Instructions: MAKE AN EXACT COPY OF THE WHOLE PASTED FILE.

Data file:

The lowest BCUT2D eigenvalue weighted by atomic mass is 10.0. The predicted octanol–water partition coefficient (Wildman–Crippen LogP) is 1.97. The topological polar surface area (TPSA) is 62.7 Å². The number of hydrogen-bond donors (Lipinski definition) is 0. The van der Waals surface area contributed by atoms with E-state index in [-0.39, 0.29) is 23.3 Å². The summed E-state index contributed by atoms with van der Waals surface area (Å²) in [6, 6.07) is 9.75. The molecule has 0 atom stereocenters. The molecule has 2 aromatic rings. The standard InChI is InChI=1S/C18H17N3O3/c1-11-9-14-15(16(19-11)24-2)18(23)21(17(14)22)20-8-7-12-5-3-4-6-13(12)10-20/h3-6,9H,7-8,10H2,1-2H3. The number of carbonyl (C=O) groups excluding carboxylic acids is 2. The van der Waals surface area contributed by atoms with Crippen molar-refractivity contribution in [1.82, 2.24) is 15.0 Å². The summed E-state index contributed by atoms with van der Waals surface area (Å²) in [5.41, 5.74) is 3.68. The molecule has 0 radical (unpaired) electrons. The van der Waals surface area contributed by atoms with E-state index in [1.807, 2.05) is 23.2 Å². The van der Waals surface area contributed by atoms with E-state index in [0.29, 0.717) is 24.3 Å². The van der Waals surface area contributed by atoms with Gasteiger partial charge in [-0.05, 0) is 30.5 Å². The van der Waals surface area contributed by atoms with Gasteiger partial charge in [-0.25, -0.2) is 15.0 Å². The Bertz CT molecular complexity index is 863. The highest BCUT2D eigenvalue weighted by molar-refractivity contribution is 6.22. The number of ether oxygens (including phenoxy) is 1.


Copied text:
The lowest BCUT2D eigenvalue weighted by atomic mass is 10.0. The predicted octanol–water partition coefficient (Wildman–Crippen LogP) is 1.97. The topological polar surface area (TPSA) is 62.7 Å². The number of hydrogen-bond donors (Lipinski definition) is 0. The van der Waals surface area contributed by atoms with E-state index in [-0.39, 0.29) is 23.3 Å². The summed E-state index contributed by atoms with van der Waals surface area (Å²) in [6, 6.07) is 9.75. The molecule has 0 atom stereocenters. The molecule has 2 aromatic rings. The standard InChI is InChI=1S/C18H17N3O3/c1-11-9-14-15(16(19-11)24-2)18(23)21(17(14)22)20-8-7-12-5-3-4-6-13(12)10-20/h3-6,9H,7-8,10H2,1-2H3. The number of carbonyl (C=O) groups excluding carboxylic acids is 2. The van der Waals surface area contributed by atoms with Crippen molar-refractivity contribution in [1.82, 2.24) is 15.0 Å². The summed E-state index contributed by atoms with van der Waals surface area (Å²) in [5.41, 5.74) is 3.68. The molecule has 0 radical (unpaired) electrons. The van der Waals surface area contributed by atoms with E-state index in [1.807, 2.05) is 23.2 Å². The van der Waals surface area contributed by atoms with E-state index in [0.29, 0.717) is 24.3 Å². The van der Waals surface area contributed by atoms with Gasteiger partial charge in [-0.05, 0) is 30.5 Å². The van der Waals surface area contributed by atoms with Gasteiger partial charge in [-0.25, -0.2) is 15.0 Å². The Bertz CT molecular complexity index is 863. The highest BCUT2D eigenvalue weighted by molar-refractivity contribution is 6.22. The number of ether oxygens (including phenoxy) is 1.